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The hell of hoarding

  • 20 January 2012

Many months ago, my parents set down the law: armed with boxes of my childhood memorabilia, they informed me that their shed would no longer serve as storage for their offspring.

This was amid one of their episodic spring cleans following the realisation that sometimes some people die under piles of their own things only to be found weeks later half eaten by cats, a la the Collyer brothers; that there's evidence to suggest hoarding is a genetic predisposition; and that members of our family indulge that predisposition.

In recent weeks, preparing for a long-term overseas trip, I've had to confront these realities myself. But back then, presented with that pile of boxes that only marginally increased my number of unnecessary possessions, I was none the wiser.

I opened the boxes and fingered through the old letters and postcards from friends from primary school, merit certificates, love letters and birthday cards, then positioned the boxes under my bed where I wouldn't have to acknowledge their existence again. Until I next moved house.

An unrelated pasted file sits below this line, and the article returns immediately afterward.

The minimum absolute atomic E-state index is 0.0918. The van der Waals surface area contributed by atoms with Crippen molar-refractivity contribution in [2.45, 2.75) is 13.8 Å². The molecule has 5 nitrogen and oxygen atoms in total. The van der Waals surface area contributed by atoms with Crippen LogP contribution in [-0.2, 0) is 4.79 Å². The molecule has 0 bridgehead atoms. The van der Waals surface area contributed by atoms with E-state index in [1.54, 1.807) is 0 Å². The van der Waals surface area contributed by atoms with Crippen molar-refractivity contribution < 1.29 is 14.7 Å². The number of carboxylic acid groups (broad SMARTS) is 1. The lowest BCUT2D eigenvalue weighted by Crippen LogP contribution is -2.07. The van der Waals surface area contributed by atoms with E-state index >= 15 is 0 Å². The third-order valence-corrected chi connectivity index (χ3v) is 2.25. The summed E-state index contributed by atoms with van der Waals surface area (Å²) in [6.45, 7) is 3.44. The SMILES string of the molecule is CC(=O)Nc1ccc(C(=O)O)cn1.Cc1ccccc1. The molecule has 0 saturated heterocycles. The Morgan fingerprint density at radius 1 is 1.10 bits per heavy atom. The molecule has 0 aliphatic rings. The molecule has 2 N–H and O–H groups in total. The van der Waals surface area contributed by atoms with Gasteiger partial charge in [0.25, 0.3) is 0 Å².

When I did move house, the inconvenience of all my things revealed itself. Among my possessions was 100% Hits '99 (a great compilation for its day), a dressing gown I had owned for over ten years whose fibre had eroded beyond practicality, and a stack of vintage National Geographics with fetishised pictures of nude and noble savages. I reluctantly sifted through the lot, filling bags for trash and charity.

I threw away loads of stuff during that move, none of which I actually missed — and still managed to completely fill my new bedroom and partial hallway with stuff that had no practical application in my day-to-day existence.

I found an old suitcase of art supplies I had lugged with me in and out of three houses and barely opened. (Just because I don't paint doesn't mean I won't one day — hoarder logic.) Inside the case, among the hundreds of pencils, paint tubes and brushes was a plastic bag with something like a limp rat in it.

I was shocked for the few seconds it took me to recollect that it was not actually a dead animal but a full head of my own hair from the time I shaved my head, around two years earlier.

I imagine that when I